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Country: China
Genre: Nomadic Folk Metal / Mongolian Folk Metal

Tracklist:

01. And Darkness Continues
02. Cian-Bi (Fight Your Darkness)
03. Our Ancestors
04. Strength
05. Chasing My Horse
06. Electric Shaman
07. Ride into Grave and Glory (War Horse II)
08. Redefine
09. A Drop of the Blood, a Leap of the Faith
10. The Old War
11. One Tribe, Beyond Any Nation
12. Just Forgive
13. One-Track Mind
14. You and I, Under the Same Sky
15. Sitting in Circle

                

                                                        

There's no doubt that if you were to compile a list of the most unique musical acts of the decade within the walls of the metal world, then Tengger Cavalry would sit toward the upper echelons. The brainchild of Beijing native, New York-based Nature Ganganbaigal, the band have developed over their last six full-length albums from a one-man curio into a fully operational musical unit that is quite unlike anything a casual metal fan could possibly encounter. And while there is definitely no denying that some fans may have initially been tempted in at the idea of contemporary metal crossing swords with the rhythms and flavours of traditional Mongolian folk music, there is plenty of evidence here on Cian Bithat this could be the album to help Tengger Cavalry cross over to a far wider audience, and on the strength of their songs alone.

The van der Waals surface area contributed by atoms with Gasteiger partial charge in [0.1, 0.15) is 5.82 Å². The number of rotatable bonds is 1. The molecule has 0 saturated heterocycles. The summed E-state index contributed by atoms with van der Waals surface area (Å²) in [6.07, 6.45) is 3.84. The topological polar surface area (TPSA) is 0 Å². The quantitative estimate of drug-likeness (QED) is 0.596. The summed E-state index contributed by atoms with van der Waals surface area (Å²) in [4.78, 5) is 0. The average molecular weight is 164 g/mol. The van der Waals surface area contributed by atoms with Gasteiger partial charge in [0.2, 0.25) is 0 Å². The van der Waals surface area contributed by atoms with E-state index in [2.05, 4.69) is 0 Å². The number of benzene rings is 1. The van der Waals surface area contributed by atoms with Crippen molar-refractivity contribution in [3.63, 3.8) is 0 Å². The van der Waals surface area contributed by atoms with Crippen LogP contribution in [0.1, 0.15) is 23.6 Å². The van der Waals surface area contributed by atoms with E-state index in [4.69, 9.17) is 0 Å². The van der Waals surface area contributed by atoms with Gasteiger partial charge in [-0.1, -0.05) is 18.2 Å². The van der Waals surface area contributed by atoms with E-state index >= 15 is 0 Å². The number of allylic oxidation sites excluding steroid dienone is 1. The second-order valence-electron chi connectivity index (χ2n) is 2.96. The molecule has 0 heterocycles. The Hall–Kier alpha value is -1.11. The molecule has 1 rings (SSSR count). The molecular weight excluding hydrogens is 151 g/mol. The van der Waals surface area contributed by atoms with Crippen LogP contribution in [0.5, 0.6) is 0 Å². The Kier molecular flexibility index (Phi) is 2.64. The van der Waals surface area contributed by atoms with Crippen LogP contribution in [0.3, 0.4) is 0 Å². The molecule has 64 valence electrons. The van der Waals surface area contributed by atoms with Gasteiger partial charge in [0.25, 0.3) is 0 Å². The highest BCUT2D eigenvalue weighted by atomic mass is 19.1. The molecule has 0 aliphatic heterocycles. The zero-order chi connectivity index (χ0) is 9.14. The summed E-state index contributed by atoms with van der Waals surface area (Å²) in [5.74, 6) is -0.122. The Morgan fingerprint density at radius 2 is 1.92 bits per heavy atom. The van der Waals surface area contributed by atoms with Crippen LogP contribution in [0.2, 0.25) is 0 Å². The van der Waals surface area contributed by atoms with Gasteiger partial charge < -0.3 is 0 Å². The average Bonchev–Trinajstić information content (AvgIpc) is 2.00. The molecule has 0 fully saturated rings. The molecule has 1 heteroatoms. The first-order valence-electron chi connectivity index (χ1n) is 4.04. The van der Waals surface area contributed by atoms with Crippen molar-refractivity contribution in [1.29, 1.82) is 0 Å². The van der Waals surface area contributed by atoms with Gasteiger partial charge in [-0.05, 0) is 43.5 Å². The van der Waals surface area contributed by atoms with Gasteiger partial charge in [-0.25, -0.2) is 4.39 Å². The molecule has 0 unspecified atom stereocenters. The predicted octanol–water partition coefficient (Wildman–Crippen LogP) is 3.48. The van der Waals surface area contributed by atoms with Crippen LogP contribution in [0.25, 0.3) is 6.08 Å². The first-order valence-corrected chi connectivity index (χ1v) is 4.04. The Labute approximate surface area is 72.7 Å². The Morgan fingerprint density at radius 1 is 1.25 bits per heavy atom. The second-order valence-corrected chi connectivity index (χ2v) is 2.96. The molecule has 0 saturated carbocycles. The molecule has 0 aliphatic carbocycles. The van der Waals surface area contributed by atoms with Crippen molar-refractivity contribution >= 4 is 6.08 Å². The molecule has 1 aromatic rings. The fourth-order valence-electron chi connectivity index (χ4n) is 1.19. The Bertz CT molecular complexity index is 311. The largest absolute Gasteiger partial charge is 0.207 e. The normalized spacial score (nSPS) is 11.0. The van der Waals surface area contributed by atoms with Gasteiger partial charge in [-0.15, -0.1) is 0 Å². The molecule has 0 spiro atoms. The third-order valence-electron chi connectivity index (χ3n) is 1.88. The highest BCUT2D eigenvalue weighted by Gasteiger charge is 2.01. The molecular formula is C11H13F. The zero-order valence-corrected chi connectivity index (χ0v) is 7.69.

The Old War features Nature’s deep, rich throat singing trading off against some soaring Eastern woodwind to a glorious conclusion, Redefine’s guitars stomp and weave like classic System Of A Down and the tribal drum patterns, accentuated by some thick textured riffing, that pop all over One Tribe Beyond Any Nation recall the debut Slipknot album if it had been conceived through Zen-like calmness as opposed to raw hatred.

If there are criticisms, then it could be argued that those unfamiliar with the less Westernised part of the band’s music may struggle to pick out enough diversity within it, and, at a patience-testing 15 tracks, Tengger Cavalry really could have done with shaving off some of the chaff to make an album that really refuses to let the listener’s mind wander. But, that being said, this is still a fascinating piece of work from a band who still continue to offer something genuinely surprising in our scene.